Sunday, May 18, 2014

Kenya-the arrival

The dark fell and then later it got darker still. From the edge of night to the beginning of the dawn, we are flying 37,000 feet above the earth, traveling at 580 mph. I feign sleep, and only fool myself. Too many things on my mind. Too many thoughts, too many what ifs, too many how will it all play out, swirled around the tired neurons that long for rest. And just so you know, all those thoughts are not "worries", but simply thoughts of anticipation of what we are going to be doing. A long week ahead with many patients to see. But there is one thing that does gnaw at me and that is the silence we will hold in public, the silence of prayer. These are weary times in the world where open declaration of a faith is targeted if it is contrary to that of those who are self righteous in their own faith leaving little if any room for others to express their personal belief in a God. So, we remain silent. No need to force the issue. No need to cause conflict. And that is what will be different for us this time. Silent prayer.

I'm reminded of an event that occurred recently. At a university, the dictum was that the speakers, including the student valedictorian, could not reference God in their graduation speeches. When the student valedictorian approached the podium to give his speech, he sneezed, and as planned, the whole graduating class yelled out "God bless you!". There. Done. So I'm going to share this with the team and see how we can use it as an example of a subtle, okay, not so subtle, declaration of faith. It's worth a shot. I'll let you know how it turns out.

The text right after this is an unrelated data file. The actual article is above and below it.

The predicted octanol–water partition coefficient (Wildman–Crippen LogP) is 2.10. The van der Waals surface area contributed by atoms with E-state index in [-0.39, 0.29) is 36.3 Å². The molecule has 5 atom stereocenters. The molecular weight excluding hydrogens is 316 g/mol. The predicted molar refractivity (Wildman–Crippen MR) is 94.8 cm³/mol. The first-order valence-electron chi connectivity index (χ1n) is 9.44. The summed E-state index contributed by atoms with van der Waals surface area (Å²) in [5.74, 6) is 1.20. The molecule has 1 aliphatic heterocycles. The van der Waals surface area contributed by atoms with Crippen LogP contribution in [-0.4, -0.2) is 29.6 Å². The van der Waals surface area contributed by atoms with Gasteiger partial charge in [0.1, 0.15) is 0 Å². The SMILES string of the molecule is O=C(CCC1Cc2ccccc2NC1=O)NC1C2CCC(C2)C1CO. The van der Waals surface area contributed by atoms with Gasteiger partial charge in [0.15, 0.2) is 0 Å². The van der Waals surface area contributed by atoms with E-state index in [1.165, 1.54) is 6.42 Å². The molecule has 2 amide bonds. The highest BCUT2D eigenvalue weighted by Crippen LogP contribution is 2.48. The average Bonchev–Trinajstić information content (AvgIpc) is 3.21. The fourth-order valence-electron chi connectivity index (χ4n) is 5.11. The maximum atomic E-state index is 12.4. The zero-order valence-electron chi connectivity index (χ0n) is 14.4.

I'm writing this on the plane with a few hours yet to go before we arrive in Kenya. I have no idea if we will get all our luggage and the medical supplies and loaded onto the truck that will take it all to our final destination. I'll add a paragraph or two at the end of the day and let you know. For now, I sit on the plane watching the little airplane icon on the moving map cross the African continent and silently pray and wonder what lies ahead.

And now the time is later. We've arrived at our destination, with all the suitcases and medical supplies yet 2.5 hours away as they had to come by truck. A little set back. So it all starts tomorrow, 40 miles from where we are now, on ravaged roads leading to an isolated project. When the sun touches the horizon in the morning, yielding a burst of orange light, we'll head out to where we are supposed to be and begin to see those who wait for us. For now, sleep beckons and I wonder if I will oblige. I really should I suppose.

In all things give thanks,


Sent with Writer

David H. Beyda, MD
Medical Director
Medical Mercy